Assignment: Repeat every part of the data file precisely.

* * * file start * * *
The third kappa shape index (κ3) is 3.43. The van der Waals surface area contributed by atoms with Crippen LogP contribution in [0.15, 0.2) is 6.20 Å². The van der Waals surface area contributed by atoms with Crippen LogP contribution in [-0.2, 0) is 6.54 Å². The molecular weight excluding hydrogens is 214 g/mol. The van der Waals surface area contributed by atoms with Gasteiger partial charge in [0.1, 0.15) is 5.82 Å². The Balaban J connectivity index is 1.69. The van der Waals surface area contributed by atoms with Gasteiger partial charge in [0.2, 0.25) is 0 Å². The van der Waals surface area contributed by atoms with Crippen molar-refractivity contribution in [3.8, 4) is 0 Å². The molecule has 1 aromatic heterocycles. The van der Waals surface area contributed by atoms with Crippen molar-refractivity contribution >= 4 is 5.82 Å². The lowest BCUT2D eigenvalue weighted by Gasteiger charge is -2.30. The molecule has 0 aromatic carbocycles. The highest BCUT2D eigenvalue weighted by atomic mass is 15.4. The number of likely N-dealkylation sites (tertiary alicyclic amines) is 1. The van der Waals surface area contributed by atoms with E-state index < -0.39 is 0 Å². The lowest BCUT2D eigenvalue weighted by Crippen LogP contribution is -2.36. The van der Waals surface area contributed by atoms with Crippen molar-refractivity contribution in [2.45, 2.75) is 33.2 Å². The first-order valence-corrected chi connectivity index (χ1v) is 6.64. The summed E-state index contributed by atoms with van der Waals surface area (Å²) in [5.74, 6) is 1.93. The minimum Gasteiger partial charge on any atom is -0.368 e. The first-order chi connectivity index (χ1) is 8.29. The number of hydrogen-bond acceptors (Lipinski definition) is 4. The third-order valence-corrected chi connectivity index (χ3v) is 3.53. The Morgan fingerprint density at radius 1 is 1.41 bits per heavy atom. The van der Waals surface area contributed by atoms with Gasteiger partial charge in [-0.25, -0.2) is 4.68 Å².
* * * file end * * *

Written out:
The third kappa shape index (κ3) is 3.43. The van der Waals surface area contributed by atoms with Crippen LogP contribution in [0.15, 0.2) is 6.20 Å². The van der Waals surface area contributed by atoms with Crippen LogP contribution in [-0.2, 0) is 6.54 Å². The molecular weight excluding hydrogens is 214 g/mol. The van der Waals surface area contributed by atoms with Gasteiger partial charge in [0.1, 0.15) is 5.82 Å². The Balaban J connectivity index is 1.69. The van der Waals surface area contributed by atoms with Gasteiger partial charge in [0.2, 0.25) is 0 Å². The van der Waals surface area contributed by atoms with Crippen molar-refractivity contribution in [3.8, 4) is 0 Å². The molecule has 1 aromatic heterocycles. The van der Waals surface area contributed by atoms with Crippen molar-refractivity contribution >= 4 is 5.82 Å². The lowest BCUT2D eigenvalue weighted by Gasteiger charge is -2.30. The molecule has 0 aromatic carbocycles. The highest BCUT2D eigenvalue weighted by atomic mass is 15.4. The number of likely N-dealkylation sites (tertiary alicyclic amines) is 1. The van der Waals surface area contributed by atoms with E-state index < -0.39 is 0 Å². The lowest BCUT2D eigenvalue weighted by Crippen LogP contribution is -2.36. The van der Waals surface area contributed by atoms with Crippen molar-refractivity contribution in [2.45, 2.75) is 33.2 Å². The first-order valence-corrected chi connectivity index (χ1v) is 6.64. The summed E-state index contributed by atoms with van der Waals surface area (Å²) in [5.74, 6) is 1.93. The minimum Gasteiger partial charge on any atom is -0.368 e. The first-order chi connectivity index (χ1) is 8.29. The number of hydrogen-bond acceptors (Lipinski definition) is 4. The third-order valence-corrected chi connectivity index (χ3v) is 3.53. The Morgan fingerprint density at radius 1 is 1.41 bits per heavy atom. The van der Waals surface area contributed by atoms with Gasteiger partial charge in [-0.25, -0.2) is 4.68 Å².